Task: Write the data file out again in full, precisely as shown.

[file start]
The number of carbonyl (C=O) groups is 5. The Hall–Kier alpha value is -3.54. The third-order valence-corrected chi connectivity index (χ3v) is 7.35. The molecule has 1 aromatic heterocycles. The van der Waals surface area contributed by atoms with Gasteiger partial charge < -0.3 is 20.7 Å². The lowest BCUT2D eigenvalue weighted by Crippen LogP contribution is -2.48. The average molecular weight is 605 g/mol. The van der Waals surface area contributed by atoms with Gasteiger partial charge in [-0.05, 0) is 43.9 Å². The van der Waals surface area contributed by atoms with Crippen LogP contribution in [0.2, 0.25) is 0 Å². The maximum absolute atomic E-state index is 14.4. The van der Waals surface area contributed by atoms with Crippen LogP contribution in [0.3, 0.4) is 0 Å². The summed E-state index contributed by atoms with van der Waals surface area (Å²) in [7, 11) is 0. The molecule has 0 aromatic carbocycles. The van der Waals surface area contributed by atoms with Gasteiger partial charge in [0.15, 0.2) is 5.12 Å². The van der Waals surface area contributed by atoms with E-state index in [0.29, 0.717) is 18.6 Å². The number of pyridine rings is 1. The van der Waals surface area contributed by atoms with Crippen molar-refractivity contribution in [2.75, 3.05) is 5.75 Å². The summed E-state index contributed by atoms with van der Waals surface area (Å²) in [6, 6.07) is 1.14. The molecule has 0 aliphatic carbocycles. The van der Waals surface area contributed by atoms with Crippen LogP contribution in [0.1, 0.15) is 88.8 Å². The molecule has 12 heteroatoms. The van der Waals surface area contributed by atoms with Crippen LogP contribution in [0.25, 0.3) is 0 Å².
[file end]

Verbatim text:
The number of carbonyl (C=O) groups is 5. The Hall–Kier alpha value is -3.54. The third-order valence-corrected chi connectivity index (χ3v) is 7.35. The molecule has 1 aromatic heterocycles. The van der Waals surface area contributed by atoms with Gasteiger partial charge < -0.3 is 20.7 Å². The lowest BCUT2D eigenvalue weighted by Crippen LogP contribution is -2.48. The average molecular weight is 605 g/mol. The van der Waals surface area contributed by atoms with Gasteiger partial charge in [-0.05, 0) is 43.9 Å². The van der Waals surface area contributed by atoms with Crippen LogP contribution in [0.2, 0.25) is 0 Å². The maximum absolute atomic E-state index is 14.4. The van der Waals surface area contributed by atoms with Crippen LogP contribution in [0.3, 0.4) is 0 Å². The summed E-state index contributed by atoms with van der Waals surface area (Å²) in [7, 11) is 0. The molecule has 0 aromatic carbocycles. The van der Waals surface area contributed by atoms with Gasteiger partial charge in [0.15, 0.2) is 5.12 Å². The van der Waals surface area contributed by atoms with E-state index in [0.29, 0.717) is 18.6 Å². The number of pyridine rings is 1. The van der Waals surface area contributed by atoms with Crippen molar-refractivity contribution in [2.75, 3.05) is 5.75 Å². The summed E-state index contributed by atoms with van der Waals surface area (Å²) in [6, 6.07) is 1.14. The molecule has 0 aliphatic carbocycles. The van der Waals surface area contributed by atoms with Crippen LogP contribution in [0.1, 0.15) is 88.8 Å². The molecule has 12 heteroatoms. The van der Waals surface area contributed by atoms with Crippen LogP contribution in [0.25, 0.3) is 0 Å².